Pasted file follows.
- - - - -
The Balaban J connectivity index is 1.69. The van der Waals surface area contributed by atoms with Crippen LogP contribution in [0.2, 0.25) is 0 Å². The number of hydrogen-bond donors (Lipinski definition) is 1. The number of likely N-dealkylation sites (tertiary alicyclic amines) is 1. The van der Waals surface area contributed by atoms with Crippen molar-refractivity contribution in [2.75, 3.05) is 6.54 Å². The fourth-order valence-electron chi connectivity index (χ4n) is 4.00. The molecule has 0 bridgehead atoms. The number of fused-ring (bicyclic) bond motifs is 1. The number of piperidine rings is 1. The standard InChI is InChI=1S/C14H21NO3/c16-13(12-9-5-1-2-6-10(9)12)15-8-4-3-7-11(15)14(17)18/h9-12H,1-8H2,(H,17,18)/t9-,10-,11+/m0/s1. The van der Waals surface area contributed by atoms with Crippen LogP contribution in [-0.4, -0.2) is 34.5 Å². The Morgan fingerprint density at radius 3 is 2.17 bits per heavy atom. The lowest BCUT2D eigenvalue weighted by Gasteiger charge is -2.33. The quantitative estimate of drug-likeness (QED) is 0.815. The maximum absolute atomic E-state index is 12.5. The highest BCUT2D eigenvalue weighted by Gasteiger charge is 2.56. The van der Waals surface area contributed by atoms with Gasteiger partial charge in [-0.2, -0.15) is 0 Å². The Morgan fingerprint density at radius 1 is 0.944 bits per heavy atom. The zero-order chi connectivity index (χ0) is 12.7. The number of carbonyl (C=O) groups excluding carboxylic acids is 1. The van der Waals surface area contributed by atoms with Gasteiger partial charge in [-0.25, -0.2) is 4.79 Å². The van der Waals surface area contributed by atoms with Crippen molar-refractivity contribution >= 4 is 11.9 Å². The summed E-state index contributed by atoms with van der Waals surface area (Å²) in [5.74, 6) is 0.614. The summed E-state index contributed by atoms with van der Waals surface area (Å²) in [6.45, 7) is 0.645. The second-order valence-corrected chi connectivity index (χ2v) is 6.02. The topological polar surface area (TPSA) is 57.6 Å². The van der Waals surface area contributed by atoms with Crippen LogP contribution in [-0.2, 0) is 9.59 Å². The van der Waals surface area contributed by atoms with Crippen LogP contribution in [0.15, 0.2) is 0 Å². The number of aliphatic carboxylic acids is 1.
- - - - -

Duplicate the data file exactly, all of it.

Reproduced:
The Balaban J connectivity index is 1.69. The van der Waals surface area contributed by atoms with Crippen LogP contribution in [0.2, 0.25) is 0 Å². The number of hydrogen-bond donors (Lipinski definition) is 1. The number of likely N-dealkylation sites (tertiary alicyclic amines) is 1. The van der Waals surface area contributed by atoms with Crippen molar-refractivity contribution in [2.75, 3.05) is 6.54 Å². The fourth-order valence-electron chi connectivity index (χ4n) is 4.00. The molecule has 0 bridgehead atoms. The number of fused-ring (bicyclic) bond motifs is 1. The number of piperidine rings is 1. The standard InChI is InChI=1S/C14H21NO3/c16-13(12-9-5-1-2-6-10(9)12)15-8-4-3-7-11(15)14(17)18/h9-12H,1-8H2,(H,17,18)/t9-,10-,11+/m0/s1. The van der Waals surface area contributed by atoms with Crippen LogP contribution in [-0.4, -0.2) is 34.5 Å². The Morgan fingerprint density at radius 3 is 2.17 bits per heavy atom. The lowest BCUT2D eigenvalue weighted by Gasteiger charge is -2.33. The quantitative estimate of drug-likeness (QED) is 0.815. The maximum absolute atomic E-state index is 12.5. The highest BCUT2D eigenvalue weighted by Gasteiger charge is 2.56. The van der Waals surface area contributed by atoms with Gasteiger partial charge in [-0.2, -0.15) is 0 Å². The Morgan fingerprint density at radius 1 is 0.944 bits per heavy atom. The zero-order chi connectivity index (χ0) is 12.7. The number of carbonyl (C=O) groups excluding carboxylic acids is 1. The van der Waals surface area contributed by atoms with Gasteiger partial charge in [-0.25, -0.2) is 4.79 Å². The van der Waals surface area contributed by atoms with Crippen molar-refractivity contribution >= 4 is 11.9 Å². The summed E-state index contributed by atoms with van der Waals surface area (Å²) in [5.74, 6) is 0.614. The summed E-state index contributed by atoms with van der Waals surface area (Å²) in [6.45, 7) is 0.645. The second-order valence-corrected chi connectivity index (χ2v) is 6.02. The topological polar surface area (TPSA) is 57.6 Å². The van der Waals surface area contributed by atoms with Crippen LogP contribution in [-0.2, 0) is 9.59 Å². The van der Waals surface area contributed by atoms with Crippen LogP contribution in [0.15, 0.2) is 0 Å². The number of aliphatic carboxylic acids is 1.